FUKUSHIMA--A 34-year-old woman watched her son running around an indoor play center in Fukushima city.
“It’s the first time in a long while I have seen him breaking a sweat as he plays,” she said.
The boy, a second-year elementary school student, has, like many of his contemporaries, spent much of his time cooped up indoors since the accident at the Fukushima No. 1 nuclear power plant.
His mother won’t let him play outside because of the threat of radiation, so he has been watching television and DVDs after coming home from school instead of playing in the parks or vacant lots that were his old stomping ground.
"I think that’s why he looks glum when he is eating his meals. I am worried," the woman said.
Her parents take care of her son on weekday afternoons, because she regularly has to work overtime and her husband is living away from home in Sendai, Miyagi Prefecture, because of his job.
The mothers of classmates in the neighborhood have agreed to let their children go to each other’s houses to play, but she said she was concerned about overburdening the non-working mothers who tended to end up dealing with the children.
"It is difficult for me to keep on allowing my son to do that given that the current situation will continue into next year and later," she said.
Many of her son’s friends have been given game consoles since the disaster, and they now often play games when they meet. Her son is now asking for his own console.
But perhaps most concerning has been the impact of the disaster on her son’s attitude to the world around him. He now often asks: "Can I go outside?" or "Can I open the windows?"
She does not discuss the nuclear accident with the boy, but believes the chatter of the adults around him is clearly having an impact.
"He is cowering mentally and physically. If such a lifestyle continues, I worry about his future," she said. "I feel a sense of guilt (about keeping him inside). I want to do something to resolve this situation.”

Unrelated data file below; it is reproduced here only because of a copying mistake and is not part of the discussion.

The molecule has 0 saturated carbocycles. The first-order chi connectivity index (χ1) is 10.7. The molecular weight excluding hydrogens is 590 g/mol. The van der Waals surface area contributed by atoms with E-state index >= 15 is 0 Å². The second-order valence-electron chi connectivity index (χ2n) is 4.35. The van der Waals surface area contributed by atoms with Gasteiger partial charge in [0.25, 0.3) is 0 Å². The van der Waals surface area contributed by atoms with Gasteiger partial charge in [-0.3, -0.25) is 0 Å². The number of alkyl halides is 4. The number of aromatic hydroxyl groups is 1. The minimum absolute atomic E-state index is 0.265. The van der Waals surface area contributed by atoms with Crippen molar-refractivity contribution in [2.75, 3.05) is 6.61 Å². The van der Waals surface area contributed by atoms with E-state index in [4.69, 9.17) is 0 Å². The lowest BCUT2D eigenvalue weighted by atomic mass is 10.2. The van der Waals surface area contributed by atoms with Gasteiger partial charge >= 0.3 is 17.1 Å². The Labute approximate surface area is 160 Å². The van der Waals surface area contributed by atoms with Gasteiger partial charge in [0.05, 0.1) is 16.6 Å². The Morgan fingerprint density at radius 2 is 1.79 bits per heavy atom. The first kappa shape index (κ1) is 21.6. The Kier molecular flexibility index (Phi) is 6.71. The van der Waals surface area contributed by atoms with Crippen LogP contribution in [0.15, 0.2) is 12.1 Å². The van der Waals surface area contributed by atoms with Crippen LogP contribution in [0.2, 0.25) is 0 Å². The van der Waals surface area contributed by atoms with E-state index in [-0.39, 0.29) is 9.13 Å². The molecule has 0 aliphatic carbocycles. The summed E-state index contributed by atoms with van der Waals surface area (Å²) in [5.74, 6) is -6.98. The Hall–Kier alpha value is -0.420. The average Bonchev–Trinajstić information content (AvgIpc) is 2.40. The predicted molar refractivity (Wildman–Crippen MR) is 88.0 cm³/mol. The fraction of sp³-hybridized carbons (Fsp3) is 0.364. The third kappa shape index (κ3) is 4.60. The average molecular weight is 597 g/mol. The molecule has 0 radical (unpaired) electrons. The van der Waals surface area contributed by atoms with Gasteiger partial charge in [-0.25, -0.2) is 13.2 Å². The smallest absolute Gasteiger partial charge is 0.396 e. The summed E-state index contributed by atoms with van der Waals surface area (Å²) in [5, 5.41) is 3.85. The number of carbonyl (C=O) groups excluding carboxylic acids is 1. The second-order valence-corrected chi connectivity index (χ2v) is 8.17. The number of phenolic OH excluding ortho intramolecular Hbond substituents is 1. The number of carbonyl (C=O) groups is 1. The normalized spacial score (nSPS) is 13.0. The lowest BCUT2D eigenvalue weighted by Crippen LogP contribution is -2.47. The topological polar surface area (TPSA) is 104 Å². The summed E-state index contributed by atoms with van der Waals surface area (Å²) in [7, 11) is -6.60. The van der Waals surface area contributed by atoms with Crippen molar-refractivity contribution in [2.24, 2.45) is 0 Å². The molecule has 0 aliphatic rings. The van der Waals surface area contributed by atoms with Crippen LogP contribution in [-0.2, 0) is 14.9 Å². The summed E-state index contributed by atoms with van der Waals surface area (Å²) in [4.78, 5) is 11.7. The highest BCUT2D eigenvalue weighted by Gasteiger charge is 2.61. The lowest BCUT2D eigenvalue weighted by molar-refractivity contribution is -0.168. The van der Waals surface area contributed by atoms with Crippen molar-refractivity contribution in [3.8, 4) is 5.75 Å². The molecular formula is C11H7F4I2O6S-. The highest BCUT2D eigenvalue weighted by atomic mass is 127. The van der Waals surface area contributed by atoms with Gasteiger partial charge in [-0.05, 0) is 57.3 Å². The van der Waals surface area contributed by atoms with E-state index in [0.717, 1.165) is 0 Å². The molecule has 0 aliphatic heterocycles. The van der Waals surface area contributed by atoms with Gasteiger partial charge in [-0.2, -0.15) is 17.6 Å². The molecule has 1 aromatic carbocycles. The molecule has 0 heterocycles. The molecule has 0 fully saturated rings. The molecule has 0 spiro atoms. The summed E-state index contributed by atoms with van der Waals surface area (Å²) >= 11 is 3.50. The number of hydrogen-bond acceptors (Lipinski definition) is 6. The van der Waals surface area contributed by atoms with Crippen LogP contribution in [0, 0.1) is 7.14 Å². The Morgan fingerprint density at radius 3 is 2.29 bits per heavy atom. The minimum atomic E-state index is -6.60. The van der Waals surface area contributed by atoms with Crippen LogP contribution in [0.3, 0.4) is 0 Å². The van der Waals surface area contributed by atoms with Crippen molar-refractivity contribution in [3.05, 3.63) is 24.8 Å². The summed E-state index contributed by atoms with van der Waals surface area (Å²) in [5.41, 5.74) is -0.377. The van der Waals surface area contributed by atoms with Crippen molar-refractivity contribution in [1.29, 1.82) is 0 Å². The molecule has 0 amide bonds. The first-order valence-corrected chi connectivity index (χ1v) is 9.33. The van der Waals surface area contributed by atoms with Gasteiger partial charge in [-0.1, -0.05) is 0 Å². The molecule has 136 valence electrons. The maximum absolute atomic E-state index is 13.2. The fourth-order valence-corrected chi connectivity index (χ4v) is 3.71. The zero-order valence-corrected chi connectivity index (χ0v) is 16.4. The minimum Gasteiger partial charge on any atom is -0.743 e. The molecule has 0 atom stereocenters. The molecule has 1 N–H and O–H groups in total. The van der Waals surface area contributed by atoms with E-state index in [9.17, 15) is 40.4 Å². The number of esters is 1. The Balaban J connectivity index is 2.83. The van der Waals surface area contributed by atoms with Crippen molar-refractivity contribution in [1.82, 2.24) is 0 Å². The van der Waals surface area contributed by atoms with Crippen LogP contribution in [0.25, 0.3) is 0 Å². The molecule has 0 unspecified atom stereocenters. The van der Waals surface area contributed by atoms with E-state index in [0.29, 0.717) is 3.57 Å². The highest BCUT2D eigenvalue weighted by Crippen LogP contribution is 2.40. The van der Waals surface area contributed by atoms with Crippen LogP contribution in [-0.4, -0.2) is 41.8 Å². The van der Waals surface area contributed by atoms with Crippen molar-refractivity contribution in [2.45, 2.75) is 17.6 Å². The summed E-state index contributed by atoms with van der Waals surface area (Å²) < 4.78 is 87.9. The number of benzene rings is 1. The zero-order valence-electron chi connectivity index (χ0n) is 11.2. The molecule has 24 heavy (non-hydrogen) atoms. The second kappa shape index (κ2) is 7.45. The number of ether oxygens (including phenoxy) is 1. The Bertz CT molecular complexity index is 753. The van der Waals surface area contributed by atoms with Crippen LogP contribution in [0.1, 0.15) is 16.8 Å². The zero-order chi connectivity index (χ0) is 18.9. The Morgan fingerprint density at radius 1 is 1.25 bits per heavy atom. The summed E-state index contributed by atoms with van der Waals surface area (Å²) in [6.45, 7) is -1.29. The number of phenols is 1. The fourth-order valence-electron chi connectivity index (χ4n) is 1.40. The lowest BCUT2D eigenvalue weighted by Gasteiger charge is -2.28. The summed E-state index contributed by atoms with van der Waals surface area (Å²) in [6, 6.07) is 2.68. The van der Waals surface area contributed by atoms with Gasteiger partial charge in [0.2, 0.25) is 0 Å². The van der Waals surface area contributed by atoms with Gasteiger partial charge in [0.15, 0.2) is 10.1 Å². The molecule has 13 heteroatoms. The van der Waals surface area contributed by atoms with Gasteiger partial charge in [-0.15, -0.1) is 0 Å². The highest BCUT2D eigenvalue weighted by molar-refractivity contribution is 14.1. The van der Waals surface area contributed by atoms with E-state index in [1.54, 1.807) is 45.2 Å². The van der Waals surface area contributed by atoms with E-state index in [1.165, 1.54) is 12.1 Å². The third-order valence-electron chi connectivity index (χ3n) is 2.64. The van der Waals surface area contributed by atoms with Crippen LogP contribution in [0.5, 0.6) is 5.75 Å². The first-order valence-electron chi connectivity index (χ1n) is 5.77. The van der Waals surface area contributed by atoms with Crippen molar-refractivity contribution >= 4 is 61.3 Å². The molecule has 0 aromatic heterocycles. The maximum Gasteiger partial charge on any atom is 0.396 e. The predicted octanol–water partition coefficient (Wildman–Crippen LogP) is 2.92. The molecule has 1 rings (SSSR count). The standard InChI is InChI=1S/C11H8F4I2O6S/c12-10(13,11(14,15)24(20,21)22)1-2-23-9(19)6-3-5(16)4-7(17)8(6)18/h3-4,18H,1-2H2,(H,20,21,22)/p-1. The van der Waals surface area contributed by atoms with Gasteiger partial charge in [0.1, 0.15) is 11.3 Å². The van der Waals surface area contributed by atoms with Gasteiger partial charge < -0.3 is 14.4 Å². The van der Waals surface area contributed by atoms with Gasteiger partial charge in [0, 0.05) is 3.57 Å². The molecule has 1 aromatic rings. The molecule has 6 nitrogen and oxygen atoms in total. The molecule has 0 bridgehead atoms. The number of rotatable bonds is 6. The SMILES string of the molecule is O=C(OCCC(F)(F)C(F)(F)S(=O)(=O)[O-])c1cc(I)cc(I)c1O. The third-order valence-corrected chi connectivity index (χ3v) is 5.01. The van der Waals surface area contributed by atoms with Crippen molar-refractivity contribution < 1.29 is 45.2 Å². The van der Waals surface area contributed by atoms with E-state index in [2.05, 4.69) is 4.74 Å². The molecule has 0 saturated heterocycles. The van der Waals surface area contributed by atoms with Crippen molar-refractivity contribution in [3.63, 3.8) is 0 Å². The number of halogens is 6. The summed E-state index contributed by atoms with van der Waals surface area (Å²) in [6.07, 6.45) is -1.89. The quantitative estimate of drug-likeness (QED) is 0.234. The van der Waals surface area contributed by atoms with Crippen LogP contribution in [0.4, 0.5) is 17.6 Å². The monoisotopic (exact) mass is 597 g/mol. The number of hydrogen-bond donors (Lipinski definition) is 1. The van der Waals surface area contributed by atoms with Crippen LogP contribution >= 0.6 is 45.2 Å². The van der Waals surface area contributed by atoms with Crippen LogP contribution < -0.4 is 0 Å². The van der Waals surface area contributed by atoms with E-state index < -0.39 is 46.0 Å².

A 38-year-old man at a noisy game center in a Fukushima city shopping complex said it offered his 5-year-old daughter and 2-year-old son a chance to blow off some steam.
"It is big. They can run and talk loudly. They can play as much as they want," he said.
But he said such opportunities were much more limited than before the earthquake. The playground at his daughter’s kindergarten has been decontaminated, but he worries that his son gets tired after walking for only five minutes and has become wary of strangers because of a lack of opportunities to meet non-relatives.
"He is growing but he has few opportunities to run around. I am concerned about the possible effects of such a life. He is building up stress because he can’t go outside," the man said.
In many of Fukushima Prefecture’s schools, decontamination work has brought atmospheric radiation below the government's maximum of one microsievert per hour and made physical education classes and club activities possible. Half of elementary schools and two-thirds of junior high schools currently have no restrictions on outdoor activities, according to the Fukushima prefectural board of education, and the time when restrictions apply in most of the remaining schools is less than three hours.
Nevertheless, parental concerns mean that many children are spending most of their non-school hours inside. A firm that manages six indoor play facilities in Fukushima Prefecture said revenue increased by about 30 percent in November from the same month last year, with facilities specifically aimed at preschoolers proving particularly popular.
Tomotaka Mori, professor of physical education at Fukushima University, said: "For children, the time before they get to senior high school is important in deciding their physical capabilities and any six-month period at that age is important. The excitement and competition offered by non-physical games only gives a fraction of what physical exercise gives you. I want schools and other organizations to focus on providing exercise, even if it is in indoor facilities.”
(This article was written by Mari Nakamura and Hiroko Saito.)
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